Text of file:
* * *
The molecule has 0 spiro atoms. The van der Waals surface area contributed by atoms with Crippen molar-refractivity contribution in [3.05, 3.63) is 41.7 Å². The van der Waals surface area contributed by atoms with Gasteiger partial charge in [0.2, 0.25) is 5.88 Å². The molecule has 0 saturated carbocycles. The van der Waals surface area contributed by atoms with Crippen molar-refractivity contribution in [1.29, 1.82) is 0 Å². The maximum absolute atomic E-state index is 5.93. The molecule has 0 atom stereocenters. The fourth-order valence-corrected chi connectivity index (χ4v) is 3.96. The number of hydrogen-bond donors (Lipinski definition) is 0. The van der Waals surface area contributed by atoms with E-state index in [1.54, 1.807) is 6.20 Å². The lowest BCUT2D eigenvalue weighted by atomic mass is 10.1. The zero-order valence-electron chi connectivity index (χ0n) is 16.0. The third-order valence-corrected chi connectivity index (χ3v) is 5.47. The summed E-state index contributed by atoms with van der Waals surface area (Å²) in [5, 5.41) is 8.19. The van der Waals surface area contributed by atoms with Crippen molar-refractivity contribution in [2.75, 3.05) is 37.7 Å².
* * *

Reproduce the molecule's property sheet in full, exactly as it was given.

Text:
The molecule has 0 spiro atoms. The van der Waals surface area contributed by atoms with Crippen molar-refractivity contribution in [3.05, 3.63) is 41.7 Å². The van der Waals surface area contributed by atoms with Gasteiger partial charge in [0.2, 0.25) is 5.88 Å². The molecule has 0 saturated carbocycles. The van der Waals surface area contributed by atoms with Crippen molar-refractivity contribution in [1.29, 1.82) is 0 Å². The maximum absolute atomic E-state index is 5.93. The molecule has 0 atom stereocenters. The fourth-order valence-corrected chi connectivity index (χ4v) is 3.96. The number of hydrogen-bond donors (Lipinski definition) is 0. The van der Waals surface area contributed by atoms with E-state index in [1.54, 1.807) is 6.20 Å². The lowest BCUT2D eigenvalue weighted by atomic mass is 10.1. The zero-order valence-electron chi connectivity index (χ0n) is 16.0. The third-order valence-corrected chi connectivity index (χ3v) is 5.47. The summed E-state index contributed by atoms with van der Waals surface area (Å²) in [5, 5.41) is 8.19. The van der Waals surface area contributed by atoms with Crippen molar-refractivity contribution in [2.75, 3.05) is 37.7 Å².